By Judith Redmond, courtesy of Capay Valley Farm Shop
Our refrigerator offers leftovers, several days after our Thanksgiving feast. We’re still enjoying roasted vegetables, sweet potatoes and pumpkin pie. But this isn’t altogether unfamiliar – our Thanksgiving feast is only different in terms of scale – the farm always provides such abundant quantities of food that it’s hard to imagine going hungry for very long.
Generalizing beyond the farm, our country is blessed with some of the best farmland in the world, and immense agricultural capacity. Thus it is startling that we have one of the highest poverty rates in the industrialized world, and one of the highest child mortality rates. We live in a wealthy, bountiful country where 1 in every 3 children are reliant on SNAP (food stamps) to purchase food.
A lot of farmers in this country agree that hunger and malnutrition are unacceptable in an affluent country. Confronted with the reality of hunger, the first thought of the farmers is that they should just grow more food! U.S. farmers often boast that it is U.S. agriculture that “feeds the world!” Increasing production and getting higher yields are at the beginning of every discussion when policymakers sit down to talk about how we are going to be able to feed increasing global populations despite increasingly challenging environmental conditions.
Delving a bit deeper, it becomes clear that increasing the production of food is the easy part. In fact, the world is currently producing enough food to feed everyone, but not enough of it is being produced by smallholder farmers in developing countries. To produce more, these farmers would have to be able to spend money that they don’t have, on inputs and supplies. Poverty is part of the problem in the U.S. as well – and the intertwined knot of causes and consequences related to poverty – kids dropping out of high school (approximately one-fourth of all U.S. children fail to graduate from high school); poor health care and nutrition for pregnant women; and wages that haven’t kept up with the cost of living.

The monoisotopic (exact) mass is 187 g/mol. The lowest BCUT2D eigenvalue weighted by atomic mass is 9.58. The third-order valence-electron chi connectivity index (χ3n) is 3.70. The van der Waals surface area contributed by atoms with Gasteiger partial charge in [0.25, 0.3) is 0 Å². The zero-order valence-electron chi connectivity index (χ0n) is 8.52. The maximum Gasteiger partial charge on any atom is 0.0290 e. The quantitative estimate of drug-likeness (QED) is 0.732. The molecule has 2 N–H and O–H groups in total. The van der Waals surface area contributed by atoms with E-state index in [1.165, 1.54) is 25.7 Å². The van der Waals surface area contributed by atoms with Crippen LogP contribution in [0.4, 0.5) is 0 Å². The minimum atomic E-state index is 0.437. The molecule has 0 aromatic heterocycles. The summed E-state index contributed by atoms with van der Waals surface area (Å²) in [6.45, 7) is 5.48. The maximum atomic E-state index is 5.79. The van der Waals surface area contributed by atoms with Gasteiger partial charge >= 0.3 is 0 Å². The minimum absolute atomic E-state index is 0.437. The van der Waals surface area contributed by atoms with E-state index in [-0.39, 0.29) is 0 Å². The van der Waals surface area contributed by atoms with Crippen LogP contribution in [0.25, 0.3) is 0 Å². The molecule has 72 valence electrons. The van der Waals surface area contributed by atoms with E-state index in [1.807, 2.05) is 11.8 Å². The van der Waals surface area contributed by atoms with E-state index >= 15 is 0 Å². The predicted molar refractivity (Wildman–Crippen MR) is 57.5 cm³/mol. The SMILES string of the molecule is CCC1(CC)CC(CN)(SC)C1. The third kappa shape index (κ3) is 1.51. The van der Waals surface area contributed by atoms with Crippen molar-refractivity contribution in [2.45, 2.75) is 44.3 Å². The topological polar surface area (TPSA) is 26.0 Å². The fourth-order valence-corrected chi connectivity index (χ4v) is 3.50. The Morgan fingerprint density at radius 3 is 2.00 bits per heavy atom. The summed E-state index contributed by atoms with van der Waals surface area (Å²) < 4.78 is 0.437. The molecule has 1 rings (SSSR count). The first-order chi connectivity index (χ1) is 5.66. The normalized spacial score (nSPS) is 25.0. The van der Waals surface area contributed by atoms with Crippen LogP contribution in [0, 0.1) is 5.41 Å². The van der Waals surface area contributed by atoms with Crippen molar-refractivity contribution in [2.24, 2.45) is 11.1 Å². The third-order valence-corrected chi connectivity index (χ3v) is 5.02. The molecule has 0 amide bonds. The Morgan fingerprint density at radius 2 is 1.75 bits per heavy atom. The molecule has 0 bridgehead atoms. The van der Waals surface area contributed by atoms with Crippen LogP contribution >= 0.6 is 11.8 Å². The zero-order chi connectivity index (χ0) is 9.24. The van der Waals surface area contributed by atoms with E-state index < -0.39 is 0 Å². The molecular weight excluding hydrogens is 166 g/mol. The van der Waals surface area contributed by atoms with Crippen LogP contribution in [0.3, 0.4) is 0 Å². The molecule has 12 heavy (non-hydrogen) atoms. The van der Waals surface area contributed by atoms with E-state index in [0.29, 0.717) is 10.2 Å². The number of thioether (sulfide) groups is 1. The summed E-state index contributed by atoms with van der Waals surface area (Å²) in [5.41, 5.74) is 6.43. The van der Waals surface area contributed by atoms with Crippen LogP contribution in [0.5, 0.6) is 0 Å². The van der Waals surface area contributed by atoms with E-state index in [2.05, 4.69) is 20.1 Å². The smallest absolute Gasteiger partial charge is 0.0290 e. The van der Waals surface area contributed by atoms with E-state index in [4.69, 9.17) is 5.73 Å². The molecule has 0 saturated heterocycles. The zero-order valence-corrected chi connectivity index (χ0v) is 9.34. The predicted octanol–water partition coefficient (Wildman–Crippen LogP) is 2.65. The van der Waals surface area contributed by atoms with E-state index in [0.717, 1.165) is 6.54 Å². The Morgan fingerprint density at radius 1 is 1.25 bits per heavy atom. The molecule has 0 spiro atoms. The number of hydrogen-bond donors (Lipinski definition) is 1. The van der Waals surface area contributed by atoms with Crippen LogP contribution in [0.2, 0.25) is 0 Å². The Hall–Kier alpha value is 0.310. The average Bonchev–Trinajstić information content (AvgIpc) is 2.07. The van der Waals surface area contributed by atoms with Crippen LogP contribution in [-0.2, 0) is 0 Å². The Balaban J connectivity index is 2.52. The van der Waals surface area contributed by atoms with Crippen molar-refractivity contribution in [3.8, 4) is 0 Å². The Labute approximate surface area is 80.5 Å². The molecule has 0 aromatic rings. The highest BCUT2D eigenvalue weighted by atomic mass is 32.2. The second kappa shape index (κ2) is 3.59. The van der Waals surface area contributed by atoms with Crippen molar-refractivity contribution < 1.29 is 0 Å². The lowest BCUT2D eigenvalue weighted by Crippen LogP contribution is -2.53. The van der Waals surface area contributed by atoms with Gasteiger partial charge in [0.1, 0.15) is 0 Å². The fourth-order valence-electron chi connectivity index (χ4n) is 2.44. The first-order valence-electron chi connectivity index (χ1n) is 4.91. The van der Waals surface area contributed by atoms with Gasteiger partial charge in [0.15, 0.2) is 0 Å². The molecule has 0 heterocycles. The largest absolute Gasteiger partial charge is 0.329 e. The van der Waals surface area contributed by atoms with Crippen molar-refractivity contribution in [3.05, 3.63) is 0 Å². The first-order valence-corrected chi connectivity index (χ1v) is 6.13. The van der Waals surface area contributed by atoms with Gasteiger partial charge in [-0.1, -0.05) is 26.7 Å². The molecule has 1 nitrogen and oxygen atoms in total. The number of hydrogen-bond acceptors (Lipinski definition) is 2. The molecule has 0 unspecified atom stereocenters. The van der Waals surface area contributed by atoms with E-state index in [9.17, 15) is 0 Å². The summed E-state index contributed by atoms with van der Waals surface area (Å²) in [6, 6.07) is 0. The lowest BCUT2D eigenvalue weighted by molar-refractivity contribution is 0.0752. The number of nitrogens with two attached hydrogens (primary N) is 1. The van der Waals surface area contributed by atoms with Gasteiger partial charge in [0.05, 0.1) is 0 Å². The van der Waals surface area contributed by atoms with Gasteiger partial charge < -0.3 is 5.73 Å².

At the June 2012 United Nations Conference on Sustainable Development in Rio de Janeiro, U.N. Secretary General Ban Ki-moon described his vision for the future, calling it his Zero Hunger Challenge, and encouraged all countries to “work for a future where every individual has adequate nutrition and where all food systems are resilient.” His challenge calls for all of us to work for:
- 100% access to adequate food all year round”¨— No more malnutrition in pregnancy and early childhood
- All food systems are sustainable
- Greater opportunity for smallholder farmers who produce most of the world’s food
- Cut losses of food after production, stop wasting food, and consume responsibly
Increasingly, we have to understand that many of our community challenges are about building holistic systems and creating partnerships that can sustain progress. Ban Ki-moon was probably thinking about global systems, and partnerships between civil society and different levels of government, but being a farmer, I like to think these systems can also grow from the ground up. It can help if we acknowledge hunger and malnutrition in our own communities, learn more about it, and be a part of the solution. In terms of learning more about hunger, Bread for the World just published a very informative document, the 2013 Hunger Report that can be accessed through their web site, including a chapter about hunger in the U.S.
In terms of being a part of the solution, at Full Belly, we believe that the Community Supported Agriculture approach can help to build more resilient food systems. One small way that the Full Belly CSA helps is through our Good Food Community Fund which delivers five CSA boxes a week to the Charlotte Maxwell Complementary Clinic and another five to Montalvin Manor Elementary School.
We all have an important role to play!
Farm Shop also strives to help in whatever small ways we can. With the help of members and volunteers, we’ve been able to donate local seasonal food to underserved communities for the past three years. Read more about Capay Valley FarmShares' current donation program with Larkin Street Youth Services.